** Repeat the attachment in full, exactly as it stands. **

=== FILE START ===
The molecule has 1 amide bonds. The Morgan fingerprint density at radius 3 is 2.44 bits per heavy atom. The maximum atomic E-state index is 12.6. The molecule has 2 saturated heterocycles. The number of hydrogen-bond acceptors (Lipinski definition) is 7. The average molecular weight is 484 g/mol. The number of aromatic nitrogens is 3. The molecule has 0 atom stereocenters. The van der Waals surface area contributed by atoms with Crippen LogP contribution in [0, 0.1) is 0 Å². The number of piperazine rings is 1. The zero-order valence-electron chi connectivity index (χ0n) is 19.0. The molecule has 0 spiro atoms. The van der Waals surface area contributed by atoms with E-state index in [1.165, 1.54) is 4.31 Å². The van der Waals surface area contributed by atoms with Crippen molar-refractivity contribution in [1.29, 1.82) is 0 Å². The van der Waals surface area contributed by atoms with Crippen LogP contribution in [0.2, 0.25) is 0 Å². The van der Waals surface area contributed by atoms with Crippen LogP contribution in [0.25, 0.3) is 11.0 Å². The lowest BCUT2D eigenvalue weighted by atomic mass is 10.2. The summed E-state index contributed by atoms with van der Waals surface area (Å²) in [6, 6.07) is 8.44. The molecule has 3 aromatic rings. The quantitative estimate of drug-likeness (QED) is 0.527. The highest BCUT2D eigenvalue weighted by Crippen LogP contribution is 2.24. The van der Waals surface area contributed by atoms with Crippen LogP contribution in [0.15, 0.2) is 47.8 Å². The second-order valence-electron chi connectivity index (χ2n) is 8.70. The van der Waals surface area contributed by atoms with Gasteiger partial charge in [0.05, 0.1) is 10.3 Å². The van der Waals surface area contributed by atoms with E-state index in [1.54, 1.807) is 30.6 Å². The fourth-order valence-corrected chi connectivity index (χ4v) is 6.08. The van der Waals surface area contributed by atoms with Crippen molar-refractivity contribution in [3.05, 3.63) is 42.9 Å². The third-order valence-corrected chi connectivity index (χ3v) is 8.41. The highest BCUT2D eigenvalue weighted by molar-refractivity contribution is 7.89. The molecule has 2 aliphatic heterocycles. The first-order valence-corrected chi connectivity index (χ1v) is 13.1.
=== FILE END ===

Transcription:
The molecule has 1 amide bonds. The Morgan fingerprint density at radius 3 is 2.44 bits per heavy atom. The maximum atomic E-state index is 12.6. The molecule has 2 saturated heterocycles. The number of hydrogen-bond acceptors (Lipinski definition) is 7. The average molecular weight is 484 g/mol. The number of aromatic nitrogens is 3. The molecule has 0 atom stereocenters. The van der Waals surface area contributed by atoms with Crippen LogP contribution in [0, 0.1) is 0 Å². The number of piperazine rings is 1. The zero-order valence-electron chi connectivity index (χ0n) is 19.0. The molecule has 0 spiro atoms. The van der Waals surface area contributed by atoms with E-state index in [1.165, 1.54) is 4.31 Å². The van der Waals surface area contributed by atoms with Crippen molar-refractivity contribution in [1.29, 1.82) is 0 Å². The van der Waals surface area contributed by atoms with Crippen LogP contribution in [0.2, 0.25) is 0 Å². The van der Waals surface area contributed by atoms with Crippen LogP contribution in [0.25, 0.3) is 11.0 Å². The lowest BCUT2D eigenvalue weighted by atomic mass is 10.2. The summed E-state index contributed by atoms with van der Waals surface area (Å²) in [6, 6.07) is 8.44. The molecule has 3 aromatic rings. The quantitative estimate of drug-likeness (QED) is 0.527. The highest BCUT2D eigenvalue weighted by Crippen LogP contribution is 2.24. The van der Waals surface area contributed by atoms with Crippen LogP contribution in [0.15, 0.2) is 47.8 Å². The second-order valence-electron chi connectivity index (χ2n) is 8.70. The van der Waals surface area contributed by atoms with Gasteiger partial charge in [0.05, 0.1) is 10.3 Å². The van der Waals surface area contributed by atoms with E-state index in [1.54, 1.807) is 30.6 Å². The fourth-order valence-corrected chi connectivity index (χ4v) is 6.08. The van der Waals surface area contributed by atoms with Crippen molar-refractivity contribution in [3.05, 3.63) is 42.9 Å². The third-order valence-corrected chi connectivity index (χ3v) is 8.41. The highest BCUT2D eigenvalue weighted by molar-refractivity contribution is 7.89. The molecule has 2 aliphatic heterocycles. The first-order valence-corrected chi connectivity index (χ1v) is 13.1.